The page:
When I was made a scapegoat

When I was made a scapegoat


August 6, 2016

Prompt: Promise (Used in a sentence)

It was just another weekday afternoon. Arched my neck, like a dressed chicken twisted in the sink, I felt my oesophagus strain. Staring at the roof, I rotated my eyes and shut tight to see ripples of white. “Look far ahead from time to time,” the doctor had said. “Blink at regular intervals.” Dilated and supple, I plucked off the last strand of resolve to see the copy evolve. How the hell can people who can’t spell their own names correctly be called reporters? Editing is thankless a job. It only pays bills. All types of bills, but. Thank God for that. 

Back from a coffee break, the newsroom seemed pregnant. Suddenly. Full blown in pin-drop silence.  An almost every-week affair. Someone is delivered. Delivered of their alleged sins, when a reader complains. Chief Editor thunders. One of the staff goofs up. All are warned. Someone is questioned. Someone else is suspended. News reel runs. Edition is out. Following morning is another day. Amen.
“Nisha, can I have a word with you,” I heard the Editor.
“How did this story go to press?” he pushed the paper in front of me.
“You approved it at yesterday’s editorial meet…”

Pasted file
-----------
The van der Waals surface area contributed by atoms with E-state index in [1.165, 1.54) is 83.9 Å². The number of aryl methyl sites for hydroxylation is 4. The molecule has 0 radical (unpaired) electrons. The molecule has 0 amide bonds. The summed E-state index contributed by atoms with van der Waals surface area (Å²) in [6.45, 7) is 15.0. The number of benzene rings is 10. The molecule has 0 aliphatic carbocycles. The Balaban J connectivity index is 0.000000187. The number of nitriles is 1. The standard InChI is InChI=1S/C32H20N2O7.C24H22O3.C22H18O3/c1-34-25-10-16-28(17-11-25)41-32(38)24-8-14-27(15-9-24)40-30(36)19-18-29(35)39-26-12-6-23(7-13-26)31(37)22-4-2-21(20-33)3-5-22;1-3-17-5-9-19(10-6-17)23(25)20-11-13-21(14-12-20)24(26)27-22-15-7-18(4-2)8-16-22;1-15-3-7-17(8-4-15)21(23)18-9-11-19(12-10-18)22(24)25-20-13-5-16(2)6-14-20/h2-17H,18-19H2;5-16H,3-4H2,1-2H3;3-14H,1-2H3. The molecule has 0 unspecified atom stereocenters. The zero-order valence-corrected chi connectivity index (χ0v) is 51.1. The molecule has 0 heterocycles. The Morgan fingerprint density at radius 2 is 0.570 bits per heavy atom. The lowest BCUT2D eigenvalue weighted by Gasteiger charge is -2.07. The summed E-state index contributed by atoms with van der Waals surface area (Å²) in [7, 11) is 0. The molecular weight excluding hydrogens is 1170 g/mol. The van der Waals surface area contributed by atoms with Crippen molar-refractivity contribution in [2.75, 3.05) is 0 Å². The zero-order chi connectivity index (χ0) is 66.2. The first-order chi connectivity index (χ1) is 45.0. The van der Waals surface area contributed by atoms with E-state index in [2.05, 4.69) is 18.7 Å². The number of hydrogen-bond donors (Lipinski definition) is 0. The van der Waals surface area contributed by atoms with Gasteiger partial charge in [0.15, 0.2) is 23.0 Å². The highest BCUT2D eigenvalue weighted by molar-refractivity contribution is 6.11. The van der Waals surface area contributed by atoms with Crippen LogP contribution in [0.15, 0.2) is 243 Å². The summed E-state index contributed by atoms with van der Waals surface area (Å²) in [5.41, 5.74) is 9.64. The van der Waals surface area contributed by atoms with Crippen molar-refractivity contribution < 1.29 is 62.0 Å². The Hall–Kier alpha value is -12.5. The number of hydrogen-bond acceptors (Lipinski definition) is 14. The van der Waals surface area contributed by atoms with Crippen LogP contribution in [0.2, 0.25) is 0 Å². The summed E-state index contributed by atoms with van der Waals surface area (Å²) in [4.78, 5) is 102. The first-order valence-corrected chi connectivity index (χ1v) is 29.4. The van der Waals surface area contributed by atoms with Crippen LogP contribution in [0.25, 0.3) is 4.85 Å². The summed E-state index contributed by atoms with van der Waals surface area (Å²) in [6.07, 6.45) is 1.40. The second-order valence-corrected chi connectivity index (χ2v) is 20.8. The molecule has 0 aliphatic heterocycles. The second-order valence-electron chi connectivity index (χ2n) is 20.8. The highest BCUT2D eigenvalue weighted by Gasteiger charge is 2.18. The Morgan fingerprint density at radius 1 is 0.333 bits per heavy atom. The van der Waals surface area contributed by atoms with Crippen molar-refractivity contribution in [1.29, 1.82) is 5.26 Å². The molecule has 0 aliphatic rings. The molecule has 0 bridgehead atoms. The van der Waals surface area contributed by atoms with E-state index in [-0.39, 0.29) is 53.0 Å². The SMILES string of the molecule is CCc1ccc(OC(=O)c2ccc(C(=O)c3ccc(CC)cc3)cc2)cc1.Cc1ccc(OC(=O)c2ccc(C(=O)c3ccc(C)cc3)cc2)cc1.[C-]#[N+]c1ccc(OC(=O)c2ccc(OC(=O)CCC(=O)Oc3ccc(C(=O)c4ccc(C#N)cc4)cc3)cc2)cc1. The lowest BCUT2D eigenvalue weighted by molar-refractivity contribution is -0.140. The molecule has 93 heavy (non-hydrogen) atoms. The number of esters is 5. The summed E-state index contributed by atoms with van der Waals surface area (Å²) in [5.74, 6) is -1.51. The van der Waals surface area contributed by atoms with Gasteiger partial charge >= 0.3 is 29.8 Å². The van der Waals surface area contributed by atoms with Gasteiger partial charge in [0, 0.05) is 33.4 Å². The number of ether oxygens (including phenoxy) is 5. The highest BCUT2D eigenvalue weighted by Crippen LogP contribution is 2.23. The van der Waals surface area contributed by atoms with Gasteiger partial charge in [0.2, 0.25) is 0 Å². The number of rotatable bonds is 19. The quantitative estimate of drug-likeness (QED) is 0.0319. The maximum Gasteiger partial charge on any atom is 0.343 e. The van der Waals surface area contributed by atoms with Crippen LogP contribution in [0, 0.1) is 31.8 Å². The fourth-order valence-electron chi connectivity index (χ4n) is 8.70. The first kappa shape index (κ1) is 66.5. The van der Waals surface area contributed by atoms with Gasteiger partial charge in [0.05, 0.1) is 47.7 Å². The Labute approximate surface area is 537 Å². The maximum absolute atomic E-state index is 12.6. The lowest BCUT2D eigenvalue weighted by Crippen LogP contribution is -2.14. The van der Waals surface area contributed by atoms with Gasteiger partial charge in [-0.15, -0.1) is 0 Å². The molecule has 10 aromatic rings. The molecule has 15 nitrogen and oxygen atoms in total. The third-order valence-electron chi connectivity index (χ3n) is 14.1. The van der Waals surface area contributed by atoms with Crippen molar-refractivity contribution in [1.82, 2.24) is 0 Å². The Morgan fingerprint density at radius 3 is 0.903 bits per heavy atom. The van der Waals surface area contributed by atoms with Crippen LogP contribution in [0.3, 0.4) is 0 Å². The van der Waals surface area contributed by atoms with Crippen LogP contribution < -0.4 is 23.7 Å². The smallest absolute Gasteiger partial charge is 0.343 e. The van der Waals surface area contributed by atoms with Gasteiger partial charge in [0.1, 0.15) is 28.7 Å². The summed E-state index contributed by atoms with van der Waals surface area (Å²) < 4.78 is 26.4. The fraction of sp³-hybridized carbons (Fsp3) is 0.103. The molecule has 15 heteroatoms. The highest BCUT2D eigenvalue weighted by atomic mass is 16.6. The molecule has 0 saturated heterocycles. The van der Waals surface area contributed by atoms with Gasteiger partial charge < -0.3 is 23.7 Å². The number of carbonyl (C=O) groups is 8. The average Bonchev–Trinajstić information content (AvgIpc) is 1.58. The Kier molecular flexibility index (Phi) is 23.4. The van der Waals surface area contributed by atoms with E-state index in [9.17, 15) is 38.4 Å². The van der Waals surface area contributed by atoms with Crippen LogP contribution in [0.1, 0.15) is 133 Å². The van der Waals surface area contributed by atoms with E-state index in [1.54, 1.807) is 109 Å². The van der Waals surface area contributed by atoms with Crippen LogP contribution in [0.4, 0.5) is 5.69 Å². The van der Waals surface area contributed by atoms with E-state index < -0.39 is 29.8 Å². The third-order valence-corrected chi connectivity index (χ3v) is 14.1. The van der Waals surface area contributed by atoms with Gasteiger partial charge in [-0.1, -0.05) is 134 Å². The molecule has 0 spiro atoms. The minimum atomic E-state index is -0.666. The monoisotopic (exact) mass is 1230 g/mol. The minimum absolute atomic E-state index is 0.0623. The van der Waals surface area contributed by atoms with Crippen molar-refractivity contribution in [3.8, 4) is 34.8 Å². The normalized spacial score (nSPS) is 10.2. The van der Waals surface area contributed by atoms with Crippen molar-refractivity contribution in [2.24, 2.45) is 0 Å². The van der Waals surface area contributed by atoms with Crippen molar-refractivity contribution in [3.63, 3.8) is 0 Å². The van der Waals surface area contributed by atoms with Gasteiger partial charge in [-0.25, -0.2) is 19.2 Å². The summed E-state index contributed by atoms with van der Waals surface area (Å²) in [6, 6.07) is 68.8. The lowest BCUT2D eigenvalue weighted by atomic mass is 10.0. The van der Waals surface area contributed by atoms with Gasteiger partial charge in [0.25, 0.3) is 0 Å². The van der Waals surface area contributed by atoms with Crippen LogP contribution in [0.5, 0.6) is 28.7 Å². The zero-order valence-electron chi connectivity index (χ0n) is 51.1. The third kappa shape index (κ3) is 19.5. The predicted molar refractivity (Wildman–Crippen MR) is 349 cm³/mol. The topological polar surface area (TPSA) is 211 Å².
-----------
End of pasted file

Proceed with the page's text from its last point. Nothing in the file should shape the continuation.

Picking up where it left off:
“But, Nisha. Not this version.”
“Of course, yes…”
“Listen, to me. You were not paying attention. I had said, read carefully before using it.”
“I had my doubts on this copy. That’s why I brought up the matter at the meeting and you said, it’s ok to go…” I tried replaying the previous day’s conversation.

I could sense the looming dagger come my way. In fact, it was already sent out my way. It was only a matter of time  – time for me to decide where I allowed it to pierce into me. 

The Editor continued: “Well, the Chief is boiling. The ministry is involved. He wants to know who was in-charge of the shift yesterday. But don’t worry, I’ll handle it. Relax.”

“I’ll speak to the Chief…” I got up.

“No. no. no. no. Not now,” the Editor jumped up. “You are walking into a hungry lion’s den. Leave it to me. I’ll handle it. He’ll calm down in a while,” he winked. “You get back to work.”

“It’s better to resolve the issue right away. Lemme go speak.”

“Nisha, Don’t you trust me. I know the Chief better than you. He would be at his wits end now. Do you want to get yourself in trouble?.”

The Editor sat me down, looking into my eyes, he said, “I want to save you his wrath and the HR issues that may follow. Your promotion is due. We need to be prudent now. Leave it to me.”

“But!”

“I promise you, I’ll keep you out of trouble.”

“But…how am I accountable!!”

“Get back to work, Nisha.”

Did I need a hoodie walking back to my desk? Colleagues dropped their heads, peered their eyes on screen. It wasn’t in solidarity. Yet it was to help me bear the assumed pain with dignity. To deliver themselves of innocence. Did the coffee break bring up this shame on me? Being at the wrong place at the right time… whoever said was right.